The Big Bad Wolffish is Frighteningly Good
Sometimes with fish, price does not indicate quality. And if it does, that doesn’t guarantee deliciousness. With this Norwegian wolffish I just got from the Trader Joe’s freezer, both are true. It’s quality and delicious. Not yoking. Here’s the full story on this Honey Glazed Norwegian Wolffish recipe.
Norwegian Wolffish has a near-perfect consistency. It’s not a thin, dainty fish like dover sole. It’s also not a thick, steak-like fish like to swordfish. I think I’m mixing up my fairy tales, but this fish is just right. It’s firm, but lean and pretty similar to Halibut. It’s a little fatty, but that makes it delicious. And it’s good fat, of course.
Let Me Expound on the Dankness
My girlfriend does not generally like fish. If she does like a particular fish, it’s never frozen nor called something unfamiliar like Norwegian wolffish. But, when she tried it, she was she said “it’s actually pretty good.” So relatively speaking, that’s a five-star review. Why did she approve?
Norwegian Wolffish is fresh tasting. Or, mild tasting, if you will. It has a rich consistency. Perhaps a little sweet, even. And with the honey glaze I put on it, how could you not like it?
As for me, I couldnot get over how good wolffish was. Every freaking bite, I yelled profanities about its taste. Little Red Riding Hood can eat her heart out.
Go, people. Get yourself some Norwegian wolffish from Trader Joe’s now. Or if you can, get it fresh.
If the fresh stuff is as good as the from-frozen version, I can only imagine (and fantasize) about how good it can be.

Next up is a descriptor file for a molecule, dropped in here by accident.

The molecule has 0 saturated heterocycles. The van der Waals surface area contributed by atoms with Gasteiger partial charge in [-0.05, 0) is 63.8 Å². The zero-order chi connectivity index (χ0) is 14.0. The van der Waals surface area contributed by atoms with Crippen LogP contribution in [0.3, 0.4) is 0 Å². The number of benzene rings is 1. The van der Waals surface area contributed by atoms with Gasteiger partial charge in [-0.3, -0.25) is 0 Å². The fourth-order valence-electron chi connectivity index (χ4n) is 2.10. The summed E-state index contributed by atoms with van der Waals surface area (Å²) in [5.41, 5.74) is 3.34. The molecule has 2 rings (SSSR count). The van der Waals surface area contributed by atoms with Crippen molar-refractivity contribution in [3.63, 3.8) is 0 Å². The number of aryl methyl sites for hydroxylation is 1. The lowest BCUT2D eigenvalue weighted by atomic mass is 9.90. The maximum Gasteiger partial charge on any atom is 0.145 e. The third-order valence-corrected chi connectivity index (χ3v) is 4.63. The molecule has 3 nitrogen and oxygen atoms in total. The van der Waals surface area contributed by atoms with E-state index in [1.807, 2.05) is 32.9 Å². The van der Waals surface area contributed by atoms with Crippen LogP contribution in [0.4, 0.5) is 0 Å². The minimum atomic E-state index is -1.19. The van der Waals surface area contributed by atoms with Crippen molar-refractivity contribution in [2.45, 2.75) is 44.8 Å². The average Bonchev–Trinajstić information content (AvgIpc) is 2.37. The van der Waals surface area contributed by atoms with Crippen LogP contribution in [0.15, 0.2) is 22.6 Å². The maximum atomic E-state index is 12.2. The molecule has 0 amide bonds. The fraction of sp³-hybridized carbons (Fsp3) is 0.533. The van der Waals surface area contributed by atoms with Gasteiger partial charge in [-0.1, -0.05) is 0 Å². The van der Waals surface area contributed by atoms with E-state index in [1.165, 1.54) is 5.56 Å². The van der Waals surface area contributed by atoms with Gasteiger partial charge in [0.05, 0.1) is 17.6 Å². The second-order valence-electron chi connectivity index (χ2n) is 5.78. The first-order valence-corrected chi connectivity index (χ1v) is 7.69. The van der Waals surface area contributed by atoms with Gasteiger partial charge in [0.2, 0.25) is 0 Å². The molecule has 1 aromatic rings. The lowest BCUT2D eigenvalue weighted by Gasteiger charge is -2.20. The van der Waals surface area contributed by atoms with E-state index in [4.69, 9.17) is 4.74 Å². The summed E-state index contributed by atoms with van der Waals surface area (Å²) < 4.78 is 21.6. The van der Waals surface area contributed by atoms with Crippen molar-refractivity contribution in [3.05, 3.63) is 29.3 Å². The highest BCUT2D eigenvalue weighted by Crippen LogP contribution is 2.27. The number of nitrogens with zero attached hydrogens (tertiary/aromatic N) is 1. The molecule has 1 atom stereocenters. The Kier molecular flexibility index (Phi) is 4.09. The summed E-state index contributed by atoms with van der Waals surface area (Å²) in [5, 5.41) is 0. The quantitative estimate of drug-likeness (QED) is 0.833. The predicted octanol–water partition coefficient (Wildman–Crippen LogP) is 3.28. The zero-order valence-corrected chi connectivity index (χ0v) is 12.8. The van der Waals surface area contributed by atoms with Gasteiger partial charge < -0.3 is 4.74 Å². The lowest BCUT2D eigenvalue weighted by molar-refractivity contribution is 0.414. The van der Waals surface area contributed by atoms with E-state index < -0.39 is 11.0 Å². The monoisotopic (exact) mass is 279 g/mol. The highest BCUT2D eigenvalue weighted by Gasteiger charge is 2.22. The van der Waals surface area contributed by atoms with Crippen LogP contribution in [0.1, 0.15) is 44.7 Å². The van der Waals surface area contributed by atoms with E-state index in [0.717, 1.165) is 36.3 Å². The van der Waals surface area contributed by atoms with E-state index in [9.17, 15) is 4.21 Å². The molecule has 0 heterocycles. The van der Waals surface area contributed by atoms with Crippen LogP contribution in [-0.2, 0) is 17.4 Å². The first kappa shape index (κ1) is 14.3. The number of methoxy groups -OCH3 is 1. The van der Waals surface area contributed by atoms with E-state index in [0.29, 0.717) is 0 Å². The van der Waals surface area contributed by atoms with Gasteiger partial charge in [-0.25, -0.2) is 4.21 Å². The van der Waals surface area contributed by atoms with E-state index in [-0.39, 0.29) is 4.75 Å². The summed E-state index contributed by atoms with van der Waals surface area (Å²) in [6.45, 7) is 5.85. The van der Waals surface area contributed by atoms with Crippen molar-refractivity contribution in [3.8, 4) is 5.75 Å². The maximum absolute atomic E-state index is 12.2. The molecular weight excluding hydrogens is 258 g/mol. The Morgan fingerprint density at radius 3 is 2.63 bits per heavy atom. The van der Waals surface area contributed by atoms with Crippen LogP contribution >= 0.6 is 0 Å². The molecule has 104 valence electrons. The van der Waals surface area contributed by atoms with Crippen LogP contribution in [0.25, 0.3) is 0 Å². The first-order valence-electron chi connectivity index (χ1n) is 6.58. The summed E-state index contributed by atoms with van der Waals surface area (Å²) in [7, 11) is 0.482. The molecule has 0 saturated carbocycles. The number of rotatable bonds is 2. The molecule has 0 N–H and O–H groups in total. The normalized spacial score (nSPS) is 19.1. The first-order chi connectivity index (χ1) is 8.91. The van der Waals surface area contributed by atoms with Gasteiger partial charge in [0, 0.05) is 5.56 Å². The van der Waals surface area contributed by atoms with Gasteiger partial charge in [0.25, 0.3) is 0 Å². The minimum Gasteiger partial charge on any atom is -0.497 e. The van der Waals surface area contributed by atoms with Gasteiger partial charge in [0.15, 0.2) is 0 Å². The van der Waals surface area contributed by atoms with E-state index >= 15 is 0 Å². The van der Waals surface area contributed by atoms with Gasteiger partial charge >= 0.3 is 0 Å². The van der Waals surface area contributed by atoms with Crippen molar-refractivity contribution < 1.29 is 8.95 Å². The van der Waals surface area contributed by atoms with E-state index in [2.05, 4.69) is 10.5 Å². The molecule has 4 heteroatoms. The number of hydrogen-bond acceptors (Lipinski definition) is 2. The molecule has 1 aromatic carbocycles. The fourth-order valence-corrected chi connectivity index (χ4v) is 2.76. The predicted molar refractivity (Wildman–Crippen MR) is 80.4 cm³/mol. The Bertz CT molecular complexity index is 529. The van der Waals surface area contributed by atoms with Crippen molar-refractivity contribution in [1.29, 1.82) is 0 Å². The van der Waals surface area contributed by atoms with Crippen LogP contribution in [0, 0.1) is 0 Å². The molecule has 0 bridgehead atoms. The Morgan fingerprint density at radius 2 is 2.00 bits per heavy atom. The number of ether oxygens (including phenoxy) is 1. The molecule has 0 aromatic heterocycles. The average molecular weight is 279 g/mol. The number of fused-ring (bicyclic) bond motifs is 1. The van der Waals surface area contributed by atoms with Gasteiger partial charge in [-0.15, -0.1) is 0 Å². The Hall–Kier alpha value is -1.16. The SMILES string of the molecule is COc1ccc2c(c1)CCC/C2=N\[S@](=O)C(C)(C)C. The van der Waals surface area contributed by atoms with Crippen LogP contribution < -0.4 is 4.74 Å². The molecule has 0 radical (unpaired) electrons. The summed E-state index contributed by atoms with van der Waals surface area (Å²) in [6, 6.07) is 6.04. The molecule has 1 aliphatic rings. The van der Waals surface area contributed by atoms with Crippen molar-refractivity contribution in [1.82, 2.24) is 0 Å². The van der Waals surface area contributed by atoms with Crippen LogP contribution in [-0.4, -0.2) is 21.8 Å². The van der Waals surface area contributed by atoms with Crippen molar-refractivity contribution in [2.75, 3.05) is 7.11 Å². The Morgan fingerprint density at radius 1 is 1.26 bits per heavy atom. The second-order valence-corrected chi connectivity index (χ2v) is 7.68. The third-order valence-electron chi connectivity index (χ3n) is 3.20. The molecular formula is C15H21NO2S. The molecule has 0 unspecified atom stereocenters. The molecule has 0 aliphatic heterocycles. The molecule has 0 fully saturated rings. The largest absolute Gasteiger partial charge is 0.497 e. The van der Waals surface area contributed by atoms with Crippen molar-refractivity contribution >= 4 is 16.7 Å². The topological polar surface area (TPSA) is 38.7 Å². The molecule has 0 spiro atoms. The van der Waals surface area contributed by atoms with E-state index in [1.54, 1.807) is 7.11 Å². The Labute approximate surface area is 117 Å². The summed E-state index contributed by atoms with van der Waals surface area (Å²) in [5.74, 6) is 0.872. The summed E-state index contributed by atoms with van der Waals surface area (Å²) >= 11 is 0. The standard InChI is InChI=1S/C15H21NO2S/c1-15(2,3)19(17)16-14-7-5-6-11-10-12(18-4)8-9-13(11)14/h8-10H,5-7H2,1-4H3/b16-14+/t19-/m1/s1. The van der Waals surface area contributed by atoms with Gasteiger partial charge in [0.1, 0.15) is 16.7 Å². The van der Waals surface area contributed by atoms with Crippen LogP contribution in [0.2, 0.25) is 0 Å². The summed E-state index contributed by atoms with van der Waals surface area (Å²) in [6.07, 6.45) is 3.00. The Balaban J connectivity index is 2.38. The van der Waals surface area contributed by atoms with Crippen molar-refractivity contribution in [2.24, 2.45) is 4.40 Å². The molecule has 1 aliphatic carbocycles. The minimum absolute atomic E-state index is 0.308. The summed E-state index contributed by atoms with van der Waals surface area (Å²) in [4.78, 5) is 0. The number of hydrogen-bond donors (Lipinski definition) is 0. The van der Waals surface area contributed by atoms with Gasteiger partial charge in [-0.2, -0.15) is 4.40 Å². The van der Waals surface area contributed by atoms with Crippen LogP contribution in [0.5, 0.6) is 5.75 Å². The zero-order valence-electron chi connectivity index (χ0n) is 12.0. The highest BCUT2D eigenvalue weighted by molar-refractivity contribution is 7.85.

Useful Tips for Making Norwegian Wolffish
The frozen packs from Trader Joe’s are fantastic. They’re wild caught and taste terrific. Get ’em in the freezer next to all the TJ’s frozen fish. And, this is key: Defrost them outside of the original package. That way, the fish doesn’t absorb any unwanted, nasty stuff.
Usually they come with the skin on. Cook it skin-side-down. And don’t be shy with the honey.
I’m never shy with lemon pepper.
Use a fork to look at the color as it’s cooking. It should be pearly white throughout.
The fish should be firm but not rubbery.
Some fat might drip off. And once it’s cooked, the skin is super easy to peel away.
Serve it with something colorful. Maple glazed brussels sprouts are pictured. Or, eat it out of the pan like I did. It’s that good.
Honey glazed Norwegian wolffish. Frighteningly good.
- norwegian wolffish fillet - 1 or two fillets (I used a pack from TJ's)
- extra virgin olive oil - 1 T (I actually used grape seed oil and it was just as good)
- salt & pepper - to taste
- lemon pepper - lots
- honey - 2 T
- Preheat oven to broil (max heat)
- Add all ingredients to fish fillets
- Broil (max heat) in oven for 10 minutes on top rack (15 minutes if from frozen)
- Then, check every few minutes for readiness.
- Fish will be pearly white and warm throughout.
Related to Norwegian Wolffish
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LINY: Lemon Chive Fish Sauce
Confessions of a Culinary Diva: Another Wolffish Story
Other Noteworthy Versions
Couldn’t find any good ones! Please leave a reply if you discover another way to make this. All I’ve read is that adding tomatoes and onions doesn’t work well.